Since my children were born on March 14 and 16, they inevitably had St. Patrick-themed birthday cakes (the same way that my August birthday always has some summer-picnic-beach themed cake). Anyone else out there a fan of Watergate cake? White or yellow cake with pistachio added into the cake better and the frosting.

I'm wearing a small amount of green today (I don't have any solid green clothes).

I went through a Leon Uris spell in my early adulthood. He introduced me to the power of historical fiction. After I read his book, Trinity, I wondered how Ireland will ever find peace. I fell in love with Michael Flaherty's flying feet, Lord of the Dance. In terms of favorite Irish movies, the closest I could come is Rudy, about the Fighting Irish of Notre Dame.

I've never drunk green beer or marched in a parade, but I am proud of my Irish heritage.

I'll end today's post with the lyrics of one of my favorite hymns, which happens to be an Irish hymn, "Be Thou My Vision."

Be Thou my Vision, O Lord of my heart;
Naught be all else to me, save that Thou art
Thou my best Thought, by day or by night,
Waking or sleeping, Thy presence my light.

Be Thou my Wisdom, and Thou my true Word;
I ever with Thee and Thou with me, Lord;
Thou my great Father, I Thy true son;
Thou in me dwelling, and I with Thee one.

Be Thou my battle Shield, Sword for the fight;
Be Thou my Dignity, Thou my Delight;
Thou my soul’s Shelter, Thou my high Tower:
Raise Thou me heavenward, O Power of my power.

Riches I heed not, nor man’s empty praise,
Thou mine Inheritance, now and always:
Thou and Thou only, first in my heart,
High King of Heaven, my Treasure Thou art.

High King of Heaven, my victory won,
May I reach Heaven’s joys, O bright Heaven’s Sun!
Heart of my own heart, whatever befall,
Still be my Vision, O Ruler of all.

Words: Dallan Forgail (8th Century)

Wednesday, March 13, 2013


Please welcome Jim Callan to Behind the Book.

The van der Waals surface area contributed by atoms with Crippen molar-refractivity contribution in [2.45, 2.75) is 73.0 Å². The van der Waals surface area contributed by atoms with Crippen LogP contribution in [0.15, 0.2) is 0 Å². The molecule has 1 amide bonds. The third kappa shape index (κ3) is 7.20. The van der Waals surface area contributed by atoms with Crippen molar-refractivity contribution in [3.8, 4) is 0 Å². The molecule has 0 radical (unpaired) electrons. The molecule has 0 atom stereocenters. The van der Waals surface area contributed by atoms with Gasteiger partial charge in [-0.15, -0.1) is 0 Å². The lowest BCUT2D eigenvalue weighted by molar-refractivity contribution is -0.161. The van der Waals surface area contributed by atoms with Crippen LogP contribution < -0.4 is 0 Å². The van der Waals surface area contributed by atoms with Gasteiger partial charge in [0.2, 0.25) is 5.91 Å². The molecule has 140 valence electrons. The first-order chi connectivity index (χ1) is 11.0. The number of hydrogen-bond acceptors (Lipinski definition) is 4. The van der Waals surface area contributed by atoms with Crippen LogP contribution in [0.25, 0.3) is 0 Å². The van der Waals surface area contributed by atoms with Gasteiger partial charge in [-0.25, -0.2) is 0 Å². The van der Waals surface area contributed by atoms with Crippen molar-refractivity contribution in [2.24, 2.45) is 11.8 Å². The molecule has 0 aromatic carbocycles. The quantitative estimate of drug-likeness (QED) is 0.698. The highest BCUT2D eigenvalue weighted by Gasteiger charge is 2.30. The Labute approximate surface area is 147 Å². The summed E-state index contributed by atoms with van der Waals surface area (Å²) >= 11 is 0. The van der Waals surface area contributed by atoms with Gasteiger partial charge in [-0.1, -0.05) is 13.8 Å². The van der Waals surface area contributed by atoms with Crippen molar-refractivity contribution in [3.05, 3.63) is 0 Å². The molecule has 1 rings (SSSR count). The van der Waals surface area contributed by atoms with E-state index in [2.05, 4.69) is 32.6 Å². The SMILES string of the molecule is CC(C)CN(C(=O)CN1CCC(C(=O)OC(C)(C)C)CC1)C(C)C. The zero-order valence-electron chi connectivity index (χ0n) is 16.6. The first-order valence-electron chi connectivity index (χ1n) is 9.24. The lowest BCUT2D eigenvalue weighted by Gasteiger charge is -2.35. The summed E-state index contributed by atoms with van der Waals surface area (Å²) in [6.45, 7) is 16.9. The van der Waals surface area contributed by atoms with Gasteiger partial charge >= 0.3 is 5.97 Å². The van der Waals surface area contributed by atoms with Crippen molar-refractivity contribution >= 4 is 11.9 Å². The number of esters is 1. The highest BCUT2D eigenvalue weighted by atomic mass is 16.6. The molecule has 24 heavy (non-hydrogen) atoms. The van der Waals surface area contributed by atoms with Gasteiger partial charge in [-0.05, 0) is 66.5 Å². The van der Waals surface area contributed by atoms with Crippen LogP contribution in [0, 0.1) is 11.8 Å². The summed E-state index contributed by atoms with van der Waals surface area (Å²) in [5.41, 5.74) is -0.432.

After a successful career in mathematics and computer science, receiving grants from the National Science Foundation and NASA, and being listed in Who’s Who in Computer Science and Two Thousand Notable Americans, James R. Callan turned to his first love—writing.  He wrote a monthly column for a national magazine for two years, and published several non-fiction books.  He now concentrates on his favorite genre, mysteries, with his fourth book released in February, 2013.


A number of years back, I decided I wanted to write a book where the protagonist was involved in information retrieval.  I had done a little research in that area while working on a Ph.D. and have a son who is a professor directing research in the area of information retrieval. I thought it might be fun to incorporate some of that in a novel.

Then a couple of years ago, I read an old Texas folk tale about a wagon load of precious metal being pushed into a lake to avoid having it captured by the Mexican army.  I began to wonder, how an old folk tale could affect the lives of people today. 

Eventually, I connected these two ideas and the result was a 95,000 word mystery/suspense which I called A Ton of Gold.  It is a contemporary novel, although the prologue brings in the old folk tale dated around 1834. 

Of course, I added a subplot so that the heroine, Crystal Moore, has not one but two big problems to deal with.  Actually, there is a third problem, but it is not on the scale of the other two.  It was a fun novel to write because I introduce three interesting characters who, in different ways, help Crystal.  One is a former bull rider, now owner of the informational retrieval company where Crystal works.  One is a streetwise housemate for Crystal.  So, while Crystal is brilliant in her field, her housemate is wise in other areas, and often is teaching Crystal.  And last, but certainly not the least, is Crystal’s 76 year-old grandmother, Crystal’s only remaining family.  She lives on a 320 acre tract in the middle of a forest, has a will of steel and sees things very clearly. 

While Crystal learns a lot from these three, so did I.  In developing these characters, I found myself immersed in their view of the world. Each of the three has a different point of reference, a different attitude, a different reaction to the events occurring. It looked a bit diverse from what I saw through Crystal’s eyes.  And in looking at the situations from varying angles, I broadened my personal view.  So, I learned as I wrote. 

This often happens.  One writes about a subject and in doing so, learns more about it.  It is seldom, and probably never, that I write a book and don’t learn, or develop a different feeling, about something.  That’s one of the advantages of writing, one that is often overlooked.  Not only does writing keep the mind sharp, but it expands the range of knowledge or understanding.  That’s just another benefit, which goes with the joy, of writing. 

Links to purchase A Ton of Gold: 

Purchase links for A Ton of Gold;

 at Oak Tree Press

on Amazon         

on Amazon -Kindle

Sunday, March 10, 2013


This is officially "the week," when Jolene died, when Jaran and Jolene have their birthdays.

This week I heard from a dear friend. She passed a prayer request from another friend. The woman had twin children; her son, I believe, died in a tragic car accident days before his birthday. She said, "I knew you would understand."